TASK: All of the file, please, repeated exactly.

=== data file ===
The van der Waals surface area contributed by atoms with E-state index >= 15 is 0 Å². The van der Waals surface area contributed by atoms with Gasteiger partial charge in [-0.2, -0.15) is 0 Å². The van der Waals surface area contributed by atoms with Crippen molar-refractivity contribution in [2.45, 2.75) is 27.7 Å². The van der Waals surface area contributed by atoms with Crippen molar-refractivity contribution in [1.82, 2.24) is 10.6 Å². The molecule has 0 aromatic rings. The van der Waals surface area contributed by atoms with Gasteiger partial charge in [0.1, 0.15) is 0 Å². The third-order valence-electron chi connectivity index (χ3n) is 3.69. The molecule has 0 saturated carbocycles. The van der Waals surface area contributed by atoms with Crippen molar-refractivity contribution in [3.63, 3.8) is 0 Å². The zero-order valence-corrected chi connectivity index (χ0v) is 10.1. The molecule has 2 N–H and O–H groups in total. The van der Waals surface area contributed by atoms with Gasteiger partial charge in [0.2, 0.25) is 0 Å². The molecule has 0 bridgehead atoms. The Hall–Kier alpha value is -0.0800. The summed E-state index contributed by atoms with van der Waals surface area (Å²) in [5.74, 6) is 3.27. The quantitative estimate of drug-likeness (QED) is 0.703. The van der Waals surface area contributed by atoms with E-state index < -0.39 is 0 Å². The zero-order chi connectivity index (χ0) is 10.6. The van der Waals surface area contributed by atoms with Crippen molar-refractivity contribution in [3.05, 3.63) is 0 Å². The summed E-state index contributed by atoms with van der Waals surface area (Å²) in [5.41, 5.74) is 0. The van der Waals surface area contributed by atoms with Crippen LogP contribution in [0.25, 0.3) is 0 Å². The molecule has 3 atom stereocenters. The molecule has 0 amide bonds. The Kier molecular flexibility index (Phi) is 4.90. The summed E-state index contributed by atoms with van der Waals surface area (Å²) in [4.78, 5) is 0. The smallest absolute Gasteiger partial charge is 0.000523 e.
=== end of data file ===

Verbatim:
The van der Waals surface area contributed by atoms with E-state index >= 15 is 0 Å². The van der Waals surface area contributed by atoms with Gasteiger partial charge in [-0.2, -0.15) is 0 Å². The van der Waals surface area contributed by atoms with Crippen molar-refractivity contribution in [2.45, 2.75) is 27.7 Å². The van der Waals surface area contributed by atoms with Crippen molar-refractivity contribution in [1.82, 2.24) is 10.6 Å². The molecule has 0 aromatic rings. The van der Waals surface area contributed by atoms with Gasteiger partial charge in [0.1, 0.15) is 0 Å². The third-order valence-electron chi connectivity index (χ3n) is 3.69. The molecule has 0 saturated carbocycles. The van der Waals surface area contributed by atoms with Crippen molar-refractivity contribution in [3.63, 3.8) is 0 Å². The zero-order valence-corrected chi connectivity index (χ0v) is 10.1. The molecule has 2 N–H and O–H groups in total. The van der Waals surface area contributed by atoms with Gasteiger partial charge in [0.2, 0.25) is 0 Å². The molecule has 0 bridgehead atoms. The Hall–Kier alpha value is -0.0800. The summed E-state index contributed by atoms with van der Waals surface area (Å²) in [5.74, 6) is 3.27. The quantitative estimate of drug-likeness (QED) is 0.703. The van der Waals surface area contributed by atoms with E-state index < -0.39 is 0 Å². The zero-order chi connectivity index (χ0) is 10.6. The van der Waals surface area contributed by atoms with Crippen molar-refractivity contribution in [3.05, 3.63) is 0 Å². The summed E-state index contributed by atoms with van der Waals surface area (Å²) in [5.41, 5.74) is 0. The van der Waals surface area contributed by atoms with Crippen LogP contribution in [0.25, 0.3) is 0 Å². The molecule has 3 atom stereocenters. The molecule has 0 amide bonds. The Kier molecular flexibility index (Phi) is 4.90. The summed E-state index contributed by atoms with van der Waals surface area (Å²) in [4.78, 5) is 0. The smallest absolute Gasteiger partial charge is 0.000523 e.